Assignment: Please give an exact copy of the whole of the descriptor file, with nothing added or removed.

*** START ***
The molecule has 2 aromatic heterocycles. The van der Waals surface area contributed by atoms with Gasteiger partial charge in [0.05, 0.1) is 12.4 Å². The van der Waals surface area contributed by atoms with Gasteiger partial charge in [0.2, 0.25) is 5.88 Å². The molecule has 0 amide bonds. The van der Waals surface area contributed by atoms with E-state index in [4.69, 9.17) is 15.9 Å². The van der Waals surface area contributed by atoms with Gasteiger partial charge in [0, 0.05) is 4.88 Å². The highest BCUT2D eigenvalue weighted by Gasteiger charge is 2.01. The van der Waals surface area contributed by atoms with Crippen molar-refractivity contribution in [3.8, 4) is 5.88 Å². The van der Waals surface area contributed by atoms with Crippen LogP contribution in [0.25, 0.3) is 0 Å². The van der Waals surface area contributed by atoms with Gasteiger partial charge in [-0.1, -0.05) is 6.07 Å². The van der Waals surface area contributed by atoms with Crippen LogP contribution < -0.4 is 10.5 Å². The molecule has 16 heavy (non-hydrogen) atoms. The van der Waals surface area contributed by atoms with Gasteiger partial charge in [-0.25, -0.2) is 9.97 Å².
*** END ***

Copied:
The molecule has 2 aromatic heterocycles. The van der Waals surface area contributed by atoms with Gasteiger partial charge in [0.05, 0.1) is 12.4 Å². The van der Waals surface area contributed by atoms with Gasteiger partial charge in [0.2, 0.25) is 5.88 Å². The molecule has 0 amide bonds. The van der Waals surface area contributed by atoms with E-state index in [4.69, 9.17) is 15.9 Å². The van der Waals surface area contributed by atoms with Gasteiger partial charge in [0, 0.05) is 4.88 Å². The highest BCUT2D eigenvalue weighted by Gasteiger charge is 2.01. The van der Waals surface area contributed by atoms with Crippen molar-refractivity contribution in [3.8, 4) is 5.88 Å². The van der Waals surface area contributed by atoms with Crippen LogP contribution in [0.25, 0.3) is 0 Å². The van der Waals surface area contributed by atoms with Gasteiger partial charge in [-0.1, -0.05) is 6.07 Å². The van der Waals surface area contributed by atoms with Crippen LogP contribution < -0.4 is 10.5 Å². The molecule has 16 heavy (non-hydrogen) atoms. The van der Waals surface area contributed by atoms with Gasteiger partial charge in [-0.25, -0.2) is 9.97 Å².